We reached Komachi Street which is a narrow strip of shops and eateries.


We all were relieved to find an air-conditioned place to sit, have lunch, and relax for a while.

Kai had a beef dish.


The rest of us had a Kamakura specialty, shirasu-don, white rice topped with sardines. It was very good!


But eventually we had to head back outside.

To get to the next site, Daibutsu, the Great Buddha of Kamakura, we walked to the station to catch the electric railway, then after getting off at our stop, we had to walk another 15 minutes or so.

It seemed much longer.

"What are we going to see? Why did we have to come all this way to see a statue?"

"When are we going home?!?!"

We took the requisite photo with Daibutsu, but none of us were particularly happy to be there.


In Japanese, there is a phrase "shikataganai" that means "it cannot be helped" or "nothing can be done about it." It is a philosophical attitude to not overly worry about things that are out of your control.

Kai has not learned shikataganai as he worries about everything, and voices his concerns and complaints loudly.

Not only was he unhappy about the heat, but he continued to express his anxiety about getting sick, something that began two days earlier. Mom was feeling better, but he still worried that he would get sick next.

"Take my temperature."

"I want my throat spray!"

"I want to take my cold medicine."

All this despite having absolutely no symptoms of being sick at all.

We stopped for soft ice cream, but no one seemed that happy as it seemed obvious that Kai's complaints would resume as soon as we stepped outside again.


What did help his attitude was when we made an unplanned visit to the beach. We had to first find a place to buy Kai a swimsuit as we had not brought his along with us.


But he was very happy in the water and stayed in for a good hour.


Before leaving the beach, we enjoyed kakigori, Japanese shave ice topped with sweet red beans and condensed milk.


Our last destination for the day was Enoshima Island where we would go to the top of the Sea Candle for a great view of the surrounding area, and then have dinner on the island.

It was a bit of a walk to the island, and Kai resumed voicing his complaints. In the following photo, you can see the Sea Candle sticking up in the distance.


There were some stairs to climb once we reached the island.


But escalators and an elevator took us most of the way to the top of the Sea Candle observation deck.


It was a nice view of the city and beaches below. On a clear day, you're supposed to be able to see Mount Fuji, but it was hazy in the distance for us.


We had dinner at a restaurant on the top of the island with great views of the ocean.


We had spaghetti with clams and two kinds of pizza: one with Japanese mushrooms and one with uni (sea urchins). Everything was delicious and the ambiance was great.


We had nice desserts as well.


From our seats in the restaurant, we got to see the sunset next to the Candle tower.


All was going well.

But as we were leaving the restaurant, Kai's anxiety about getting sick picked up again.

He got demanding about getting his cold medicine immediately when I wanted to take another photo of the sunset. Waiting a few minutes for medicine shouldn't make a difference, especially when he's not really sick!

But this caused a conflict and made for an unpleasant walk to the train station.

On the train, he looked up anxiety disorder on his smartphone and told me that is what he has and that he can't help it.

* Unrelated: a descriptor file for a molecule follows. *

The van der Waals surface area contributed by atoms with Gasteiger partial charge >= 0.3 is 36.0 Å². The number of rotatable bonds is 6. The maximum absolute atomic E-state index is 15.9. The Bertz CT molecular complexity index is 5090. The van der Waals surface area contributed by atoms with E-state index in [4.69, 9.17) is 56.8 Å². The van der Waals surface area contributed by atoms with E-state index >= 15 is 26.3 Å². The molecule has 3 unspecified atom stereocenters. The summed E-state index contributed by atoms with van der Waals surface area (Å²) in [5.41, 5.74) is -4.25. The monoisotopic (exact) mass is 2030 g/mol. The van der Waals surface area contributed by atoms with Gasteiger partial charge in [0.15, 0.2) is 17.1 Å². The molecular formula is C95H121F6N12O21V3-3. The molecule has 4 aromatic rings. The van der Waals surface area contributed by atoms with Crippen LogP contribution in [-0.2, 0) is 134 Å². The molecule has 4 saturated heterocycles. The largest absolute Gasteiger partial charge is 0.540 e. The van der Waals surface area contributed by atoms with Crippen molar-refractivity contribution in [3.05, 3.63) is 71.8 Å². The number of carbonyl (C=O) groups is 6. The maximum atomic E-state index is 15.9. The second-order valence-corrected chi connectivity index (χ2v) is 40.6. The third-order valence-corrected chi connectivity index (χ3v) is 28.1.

It made me think about whether Kai always been this difficult to travel with or is he actually getting worse instead of better? Or, have memories of the difficult times on past vacations just faded as I tend to remember the good times more? After years of therapy and therapeutic school, shouldn't he be getting a bit better and not worse? Is there more that we can do to help him?

At times like these, I wonder why we go on these trips with Kai. He doesn't seem to enjoy them and he takes the fun out of it for the rest of us. Part of me is thinking I don't want to do this anymore.

But with Kai, as always, we have to take the bad with the good.

Shikatagai

Saturday, August 4, 2018

2018 Japan Vacation, Day 14 - More Anxiety, and a Day in Shibuya and Harajuku

Back in Tokyo, we had planned to spend a relatively low-key day in Shibuya and Harajuku. Kai and I had gone there with Kai's grandfather last week, but my wife had spent that day with girlfriends and hadn't gotten to go to those prime shopping districts. And as we wanted to get some omiyage (souvenirs) for some folks back home, we decided to head back there.

We had a relaxed time at home but as the time to head out for the day drew near, Kai's anxiety kicked up again.

He was still worried that he would catch Mom's cold, even has my wife was feeling better herself. Kai claimed that his body ached and his nose was starting to run even though I saw no evidence of that. He asked to have his temperature taken even though his forehead did not feel hot at all. The thermometer confirmed that he did not have a fever.

As he continued to express his anxiety over getting sick, my wife told him that he could stay home all day with his grandparents while she and I went out. She didn't want to hear his complaints all day. Kai said he would stay home.

I was pretty sure that he wasn't really sick and that whatever ill feelings he had were all in his mind so I encouraged him to go out with us. I told him that he would feel better if he went out and did something instead of staying home and just being on his iPad all day. I told my wife that if he did not feel good, I would bring him home.

And so he went out with us.

We started out in Shibuya and he asked that we stop at a drugstore to get him a throat spray.


He didn't particularly like it, but it made him feel better that he was taking some medication to ward off a cold.

We went to the mall behind Kai and my wife in the following photo, and found a few things for folks back home.


It was another hot day, though in the shade and when there was a breeze, it didn't feel too bad. Maybe we are getting used to the heat.